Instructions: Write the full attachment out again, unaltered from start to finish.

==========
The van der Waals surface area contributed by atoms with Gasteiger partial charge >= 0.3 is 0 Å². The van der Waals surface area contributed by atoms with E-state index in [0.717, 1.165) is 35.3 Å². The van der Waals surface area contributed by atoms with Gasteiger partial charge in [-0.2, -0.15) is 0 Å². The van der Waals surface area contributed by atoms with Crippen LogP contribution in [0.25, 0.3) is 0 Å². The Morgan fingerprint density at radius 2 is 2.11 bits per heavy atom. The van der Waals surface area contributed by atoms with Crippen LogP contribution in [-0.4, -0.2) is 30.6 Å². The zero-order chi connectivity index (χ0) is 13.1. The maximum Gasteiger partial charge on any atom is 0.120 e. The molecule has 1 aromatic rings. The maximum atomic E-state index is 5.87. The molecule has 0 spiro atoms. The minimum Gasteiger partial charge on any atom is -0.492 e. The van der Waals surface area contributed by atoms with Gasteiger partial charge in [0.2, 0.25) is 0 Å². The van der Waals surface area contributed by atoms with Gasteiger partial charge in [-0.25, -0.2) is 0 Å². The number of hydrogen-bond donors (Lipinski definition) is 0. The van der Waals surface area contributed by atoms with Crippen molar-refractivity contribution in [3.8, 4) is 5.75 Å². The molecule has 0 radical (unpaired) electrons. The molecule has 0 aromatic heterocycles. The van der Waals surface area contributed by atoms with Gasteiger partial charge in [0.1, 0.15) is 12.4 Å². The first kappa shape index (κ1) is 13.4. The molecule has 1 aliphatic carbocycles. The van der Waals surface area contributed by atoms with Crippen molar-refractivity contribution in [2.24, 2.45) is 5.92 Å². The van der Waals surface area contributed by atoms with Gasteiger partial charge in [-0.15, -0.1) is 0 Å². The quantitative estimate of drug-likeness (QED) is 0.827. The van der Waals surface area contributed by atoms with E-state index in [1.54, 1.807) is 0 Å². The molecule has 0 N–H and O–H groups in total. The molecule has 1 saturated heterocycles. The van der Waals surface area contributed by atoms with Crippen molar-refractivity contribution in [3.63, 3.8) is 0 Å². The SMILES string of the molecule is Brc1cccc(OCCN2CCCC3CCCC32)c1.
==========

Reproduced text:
The van der Waals surface area contributed by atoms with Gasteiger partial charge >= 0.3 is 0 Å². The van der Waals surface area contributed by atoms with E-state index in [0.717, 1.165) is 35.3 Å². The van der Waals surface area contributed by atoms with Gasteiger partial charge in [-0.2, -0.15) is 0 Å². The van der Waals surface area contributed by atoms with Crippen LogP contribution in [0.25, 0.3) is 0 Å². The Morgan fingerprint density at radius 2 is 2.11 bits per heavy atom. The van der Waals surface area contributed by atoms with Crippen LogP contribution in [-0.4, -0.2) is 30.6 Å². The zero-order chi connectivity index (χ0) is 13.1. The maximum Gasteiger partial charge on any atom is 0.120 e. The molecule has 1 aromatic rings. The maximum atomic E-state index is 5.87. The molecule has 0 spiro atoms. The minimum Gasteiger partial charge on any atom is -0.492 e. The van der Waals surface area contributed by atoms with Gasteiger partial charge in [0.2, 0.25) is 0 Å². The van der Waals surface area contributed by atoms with Gasteiger partial charge in [-0.25, -0.2) is 0 Å². The number of hydrogen-bond donors (Lipinski definition) is 0. The van der Waals surface area contributed by atoms with Crippen molar-refractivity contribution in [3.8, 4) is 5.75 Å². The molecule has 0 radical (unpaired) electrons. The molecule has 0 aromatic heterocycles. The van der Waals surface area contributed by atoms with Gasteiger partial charge in [0.1, 0.15) is 12.4 Å². The first kappa shape index (κ1) is 13.4. The molecule has 1 aliphatic carbocycles. The van der Waals surface area contributed by atoms with Crippen molar-refractivity contribution in [2.24, 2.45) is 5.92 Å². The van der Waals surface area contributed by atoms with Gasteiger partial charge in [-0.15, -0.1) is 0 Å². The quantitative estimate of drug-likeness (QED) is 0.827. The van der Waals surface area contributed by atoms with E-state index in [1.54, 1.807) is 0 Å². The molecule has 0 N–H and O–H groups in total. The molecule has 1 saturated heterocycles. The van der Waals surface area contributed by atoms with Crippen molar-refractivity contribution in [3.63, 3.8) is 0 Å². The SMILES string of the molecule is Brc1cccc(OCCN2CCCC3CCCC32)c1.